Thousands of dead fish washed up in Seabrook, Texas, this weekend. Authorities say there is no cause for concern, despite the fact that the community sits on the coast of Galveston Bay, where a barge leaked thousands of gallons of tar-like oil in March.
Residents in the Seabrook-Kemah area told KTRK-TV they have never seen or smelled anything like the thousands of rotting shad washed ashore there.
"It just stinks really bad," Yesenia Compean told the news channel. "You had to cover your nose when you walk by there."
"Never seen nothing like that in my life," said Edward Hinojosa, who spends most of his weekends in the Kemah area.
In March a barge carrying 900,000 gallons of oil collided with a tanker and overturned in the Houston Ship Channel, creating an oil slick 12 miles long in Galveston Bay. Officials estimated 168,000 gallons of oil were spilled into the water.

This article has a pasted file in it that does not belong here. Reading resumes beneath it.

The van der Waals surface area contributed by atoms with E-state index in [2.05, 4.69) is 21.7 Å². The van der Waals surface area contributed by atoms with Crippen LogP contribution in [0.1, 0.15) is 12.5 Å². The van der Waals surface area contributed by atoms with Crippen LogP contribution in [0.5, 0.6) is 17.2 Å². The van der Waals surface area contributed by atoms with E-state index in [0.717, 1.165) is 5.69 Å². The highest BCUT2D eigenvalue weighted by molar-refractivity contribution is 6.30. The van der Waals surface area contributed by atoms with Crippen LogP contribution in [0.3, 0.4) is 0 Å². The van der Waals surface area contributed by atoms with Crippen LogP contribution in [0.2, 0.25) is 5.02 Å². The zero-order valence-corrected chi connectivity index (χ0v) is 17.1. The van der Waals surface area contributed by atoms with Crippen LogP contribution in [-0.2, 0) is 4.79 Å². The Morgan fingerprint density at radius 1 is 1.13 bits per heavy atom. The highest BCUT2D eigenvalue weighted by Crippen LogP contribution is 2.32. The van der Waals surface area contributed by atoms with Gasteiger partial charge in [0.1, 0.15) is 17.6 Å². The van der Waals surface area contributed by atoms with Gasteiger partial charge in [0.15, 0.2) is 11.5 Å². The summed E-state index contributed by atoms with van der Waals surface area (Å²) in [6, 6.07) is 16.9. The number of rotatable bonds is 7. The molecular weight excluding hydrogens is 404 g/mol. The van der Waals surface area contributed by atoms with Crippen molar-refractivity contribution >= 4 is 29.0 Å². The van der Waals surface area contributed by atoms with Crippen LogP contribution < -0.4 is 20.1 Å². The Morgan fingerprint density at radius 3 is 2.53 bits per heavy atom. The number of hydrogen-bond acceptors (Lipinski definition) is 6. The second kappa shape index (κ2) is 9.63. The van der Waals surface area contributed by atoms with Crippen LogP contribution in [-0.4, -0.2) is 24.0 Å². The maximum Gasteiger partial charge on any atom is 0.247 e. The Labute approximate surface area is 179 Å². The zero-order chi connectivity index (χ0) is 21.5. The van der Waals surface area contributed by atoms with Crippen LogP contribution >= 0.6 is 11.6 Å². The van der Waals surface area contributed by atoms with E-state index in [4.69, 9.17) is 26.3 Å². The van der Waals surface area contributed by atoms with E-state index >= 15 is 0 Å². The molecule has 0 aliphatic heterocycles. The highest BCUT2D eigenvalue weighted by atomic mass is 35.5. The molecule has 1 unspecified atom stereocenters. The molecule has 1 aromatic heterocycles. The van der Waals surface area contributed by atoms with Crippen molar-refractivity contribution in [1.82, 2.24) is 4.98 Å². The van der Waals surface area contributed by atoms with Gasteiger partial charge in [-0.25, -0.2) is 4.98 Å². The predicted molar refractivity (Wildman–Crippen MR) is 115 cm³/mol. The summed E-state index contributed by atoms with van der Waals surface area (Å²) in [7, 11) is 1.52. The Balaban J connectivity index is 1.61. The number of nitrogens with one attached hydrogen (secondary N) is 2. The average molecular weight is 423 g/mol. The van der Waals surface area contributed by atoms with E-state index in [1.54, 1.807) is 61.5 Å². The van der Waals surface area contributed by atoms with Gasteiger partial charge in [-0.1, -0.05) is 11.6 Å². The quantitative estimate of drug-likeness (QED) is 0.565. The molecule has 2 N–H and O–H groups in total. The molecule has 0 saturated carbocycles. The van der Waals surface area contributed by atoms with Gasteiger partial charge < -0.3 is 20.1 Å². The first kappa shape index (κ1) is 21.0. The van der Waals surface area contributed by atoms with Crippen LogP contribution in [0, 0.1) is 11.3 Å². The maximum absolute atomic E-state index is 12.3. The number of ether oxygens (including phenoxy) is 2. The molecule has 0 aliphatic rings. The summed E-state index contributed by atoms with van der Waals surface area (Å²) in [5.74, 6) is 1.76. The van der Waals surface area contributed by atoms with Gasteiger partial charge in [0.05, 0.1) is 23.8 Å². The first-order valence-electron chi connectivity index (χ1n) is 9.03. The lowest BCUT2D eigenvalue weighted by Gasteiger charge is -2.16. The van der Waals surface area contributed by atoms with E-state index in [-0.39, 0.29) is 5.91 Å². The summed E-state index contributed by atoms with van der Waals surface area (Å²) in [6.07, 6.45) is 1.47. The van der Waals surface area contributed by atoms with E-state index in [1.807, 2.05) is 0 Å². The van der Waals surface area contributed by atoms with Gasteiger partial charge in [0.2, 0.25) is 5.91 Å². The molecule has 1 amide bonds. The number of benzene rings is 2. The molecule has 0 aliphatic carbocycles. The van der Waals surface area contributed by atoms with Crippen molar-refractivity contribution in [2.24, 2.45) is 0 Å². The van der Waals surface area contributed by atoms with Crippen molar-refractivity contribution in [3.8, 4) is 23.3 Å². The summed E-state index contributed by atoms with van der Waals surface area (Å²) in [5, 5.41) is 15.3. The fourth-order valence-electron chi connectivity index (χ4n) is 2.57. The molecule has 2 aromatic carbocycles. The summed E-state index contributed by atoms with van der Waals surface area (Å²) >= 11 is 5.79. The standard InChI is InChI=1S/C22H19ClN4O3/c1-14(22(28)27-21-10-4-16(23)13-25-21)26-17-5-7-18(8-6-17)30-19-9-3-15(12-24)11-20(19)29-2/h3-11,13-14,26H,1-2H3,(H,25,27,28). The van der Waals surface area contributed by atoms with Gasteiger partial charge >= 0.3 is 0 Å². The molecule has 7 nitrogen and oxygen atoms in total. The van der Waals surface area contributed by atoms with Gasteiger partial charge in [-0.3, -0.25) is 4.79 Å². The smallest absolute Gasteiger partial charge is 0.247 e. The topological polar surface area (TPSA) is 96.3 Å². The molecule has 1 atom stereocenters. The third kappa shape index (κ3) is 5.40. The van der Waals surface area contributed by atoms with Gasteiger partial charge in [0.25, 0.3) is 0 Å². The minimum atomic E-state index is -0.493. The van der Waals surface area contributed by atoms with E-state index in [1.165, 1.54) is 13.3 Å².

But the Texas Parks and Wildlife Department say the shad incident is “not uncommon” and that the fish died because of “oxygen depletion.”
Thousands of dead anchovies were found in Southern California’s Marina del Ray last weekend and state wildlife officials also attributed it to oxygen depletion. They say the fish likely sought refuge in the harbor from a "predator species," became trapped and depleted all the oxygen in the water there.
“Once in the harbor, the fish school became trapped, and subsequently depleted all of the available oxygen in the water,” California Department of Fish and Wildlife spokeswoman Janice Mackey told the Los Angeles Times.